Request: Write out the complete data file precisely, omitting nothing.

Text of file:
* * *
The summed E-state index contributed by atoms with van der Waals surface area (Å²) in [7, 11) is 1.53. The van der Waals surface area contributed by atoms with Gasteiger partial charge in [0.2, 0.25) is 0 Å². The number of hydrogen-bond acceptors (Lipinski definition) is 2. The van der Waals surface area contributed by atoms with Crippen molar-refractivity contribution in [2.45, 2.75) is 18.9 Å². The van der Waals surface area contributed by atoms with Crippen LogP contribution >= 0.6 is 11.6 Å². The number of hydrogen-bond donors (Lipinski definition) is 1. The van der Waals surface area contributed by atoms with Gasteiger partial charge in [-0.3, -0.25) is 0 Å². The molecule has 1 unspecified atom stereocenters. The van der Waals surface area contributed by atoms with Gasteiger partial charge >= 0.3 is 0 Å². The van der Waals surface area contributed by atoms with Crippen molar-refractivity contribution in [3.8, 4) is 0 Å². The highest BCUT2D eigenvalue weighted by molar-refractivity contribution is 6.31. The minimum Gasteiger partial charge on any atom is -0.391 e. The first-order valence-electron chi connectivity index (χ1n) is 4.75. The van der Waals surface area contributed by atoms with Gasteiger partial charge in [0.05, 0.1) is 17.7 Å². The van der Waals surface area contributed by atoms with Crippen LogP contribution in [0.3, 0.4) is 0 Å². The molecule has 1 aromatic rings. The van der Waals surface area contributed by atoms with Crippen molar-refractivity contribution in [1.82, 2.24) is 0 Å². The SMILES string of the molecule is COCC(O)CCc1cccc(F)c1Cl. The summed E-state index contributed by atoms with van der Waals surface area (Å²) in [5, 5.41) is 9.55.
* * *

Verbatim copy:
The summed E-state index contributed by atoms with van der Waals surface area (Å²) in [7, 11) is 1.53. The van der Waals surface area contributed by atoms with Gasteiger partial charge in [0.2, 0.25) is 0 Å². The number of hydrogen-bond acceptors (Lipinski definition) is 2. The van der Waals surface area contributed by atoms with Crippen molar-refractivity contribution in [2.45, 2.75) is 18.9 Å². The van der Waals surface area contributed by atoms with Crippen LogP contribution >= 0.6 is 11.6 Å². The number of hydrogen-bond donors (Lipinski definition) is 1. The van der Waals surface area contributed by atoms with Gasteiger partial charge in [-0.3, -0.25) is 0 Å². The molecule has 1 unspecified atom stereocenters. The van der Waals surface area contributed by atoms with Gasteiger partial charge >= 0.3 is 0 Å². The van der Waals surface area contributed by atoms with Crippen molar-refractivity contribution in [3.8, 4) is 0 Å². The highest BCUT2D eigenvalue weighted by molar-refractivity contribution is 6.31. The minimum Gasteiger partial charge on any atom is -0.391 e. The first-order valence-electron chi connectivity index (χ1n) is 4.75. The van der Waals surface area contributed by atoms with Gasteiger partial charge in [0.05, 0.1) is 17.7 Å². The van der Waals surface area contributed by atoms with Crippen LogP contribution in [0.3, 0.4) is 0 Å². The molecule has 1 aromatic rings. The van der Waals surface area contributed by atoms with Crippen molar-refractivity contribution in [1.82, 2.24) is 0 Å². The SMILES string of the molecule is COCC(O)CCc1cccc(F)c1Cl. The summed E-state index contributed by atoms with van der Waals surface area (Å²) in [5, 5.41) is 9.55.